Bantustans in South Africa & Namibia
The 2 shades of grey are lands that white persons were able to use, while the coloured patches are lands that Black people were confined to.
As if colonialism wasn't bad enough, this division of land entrenched the model of society where persons of different races had specific roles. White persons were able to easily amass large amounts of land because they were a minority of the population and most of the land was restricted for their use only. It was hard for Black people to own land because they lived in densely populated areas; most had to work in white-owned farms or mines if they wanted an income. White persons owned land so they could profit from Black labour.
This allowed most of the society's wealth to go to white persons, while Black people lived in awful conditions and were essentially prevented from amassing wealth. Even if a few Black persons were able to become wealthy enough to afford a piece of land, the law prevented them from buying land from white persons; Black people were only allowed to own land in specific areas.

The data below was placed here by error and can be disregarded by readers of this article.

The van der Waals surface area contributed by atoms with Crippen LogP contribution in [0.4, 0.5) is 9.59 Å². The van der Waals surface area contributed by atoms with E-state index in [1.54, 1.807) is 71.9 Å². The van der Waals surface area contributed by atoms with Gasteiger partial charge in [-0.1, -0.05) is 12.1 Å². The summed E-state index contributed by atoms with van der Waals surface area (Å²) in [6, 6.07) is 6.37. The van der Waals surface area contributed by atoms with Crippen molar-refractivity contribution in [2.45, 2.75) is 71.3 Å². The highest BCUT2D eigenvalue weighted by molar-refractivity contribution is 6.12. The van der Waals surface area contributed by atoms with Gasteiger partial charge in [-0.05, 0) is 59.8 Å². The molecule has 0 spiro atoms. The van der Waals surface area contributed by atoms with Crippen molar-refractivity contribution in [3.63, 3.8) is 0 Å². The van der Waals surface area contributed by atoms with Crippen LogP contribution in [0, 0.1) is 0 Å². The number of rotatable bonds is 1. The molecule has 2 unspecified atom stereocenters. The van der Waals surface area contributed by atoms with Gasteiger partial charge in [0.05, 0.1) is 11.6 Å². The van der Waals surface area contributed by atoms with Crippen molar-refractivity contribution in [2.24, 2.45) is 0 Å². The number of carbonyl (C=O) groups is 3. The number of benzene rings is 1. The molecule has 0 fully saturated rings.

Apartheid lasted for roughly 3 generations; it did not end until the mid-1990s. That is not very long ago, if you think about it. More than half of South Africa's population was born during apartheid. Most of the world's population was born during South African apartheid.
In modern South Africa, more than 80% of the land is owned by the white minority. It is unrealistic to expect the average Black South African to be able to amass enough wealth to buy large amounts of land. White farmers inherited it from their parents and grandparents who stole it from Black people. It doesn't matter if the current landowners aren't the same persons who stole the land; they benefit directly from the conditions and social dynamics that have been created by the land theft.